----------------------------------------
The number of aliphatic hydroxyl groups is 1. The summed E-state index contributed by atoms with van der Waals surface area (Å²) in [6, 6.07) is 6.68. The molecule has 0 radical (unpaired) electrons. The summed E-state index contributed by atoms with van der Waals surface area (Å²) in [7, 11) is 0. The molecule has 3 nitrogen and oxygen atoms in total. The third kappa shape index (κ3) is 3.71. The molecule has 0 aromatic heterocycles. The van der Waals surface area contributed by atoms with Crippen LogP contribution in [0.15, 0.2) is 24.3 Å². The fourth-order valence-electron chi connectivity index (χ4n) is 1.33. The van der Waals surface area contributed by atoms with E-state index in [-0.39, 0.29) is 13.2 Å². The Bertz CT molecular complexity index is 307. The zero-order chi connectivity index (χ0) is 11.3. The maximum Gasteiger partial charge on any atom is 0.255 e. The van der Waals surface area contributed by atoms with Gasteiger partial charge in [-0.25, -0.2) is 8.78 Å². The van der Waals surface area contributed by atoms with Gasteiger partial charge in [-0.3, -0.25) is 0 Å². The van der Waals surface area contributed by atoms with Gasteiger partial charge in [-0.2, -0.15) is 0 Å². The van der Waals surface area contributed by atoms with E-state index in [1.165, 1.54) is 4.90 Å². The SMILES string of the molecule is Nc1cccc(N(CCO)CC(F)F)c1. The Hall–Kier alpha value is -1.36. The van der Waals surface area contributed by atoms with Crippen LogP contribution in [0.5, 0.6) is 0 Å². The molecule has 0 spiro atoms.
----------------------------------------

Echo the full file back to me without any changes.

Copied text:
The number of aliphatic hydroxyl groups is 1. The summed E-state index contributed by atoms with van der Waals surface area (Å²) in [6, 6.07) is 6.68. The molecule has 0 radical (unpaired) electrons. The summed E-state index contributed by atoms with van der Waals surface area (Å²) in [7, 11) is 0. The molecule has 3 nitrogen and oxygen atoms in total. The third kappa shape index (κ3) is 3.71. The molecule has 0 aromatic heterocycles. The van der Waals surface area contributed by atoms with Crippen LogP contribution in [0.15, 0.2) is 24.3 Å². The fourth-order valence-electron chi connectivity index (χ4n) is 1.33. The van der Waals surface area contributed by atoms with E-state index in [-0.39, 0.29) is 13.2 Å². The Bertz CT molecular complexity index is 307. The zero-order chi connectivity index (χ0) is 11.3. The maximum Gasteiger partial charge on any atom is 0.255 e. The van der Waals surface area contributed by atoms with Gasteiger partial charge in [-0.25, -0.2) is 8.78 Å². The van der Waals surface area contributed by atoms with Gasteiger partial charge in [-0.3, -0.25) is 0 Å². The van der Waals surface area contributed by atoms with Gasteiger partial charge in [-0.2, -0.15) is 0 Å². The van der Waals surface area contributed by atoms with E-state index in [1.165, 1.54) is 4.90 Å². The SMILES string of the molecule is Nc1cccc(N(CCO)CC(F)F)c1. The Hall–Kier alpha value is -1.36. The van der Waals surface area contributed by atoms with Crippen LogP contribution in [0.5, 0.6) is 0 Å². The molecule has 0 spiro atoms.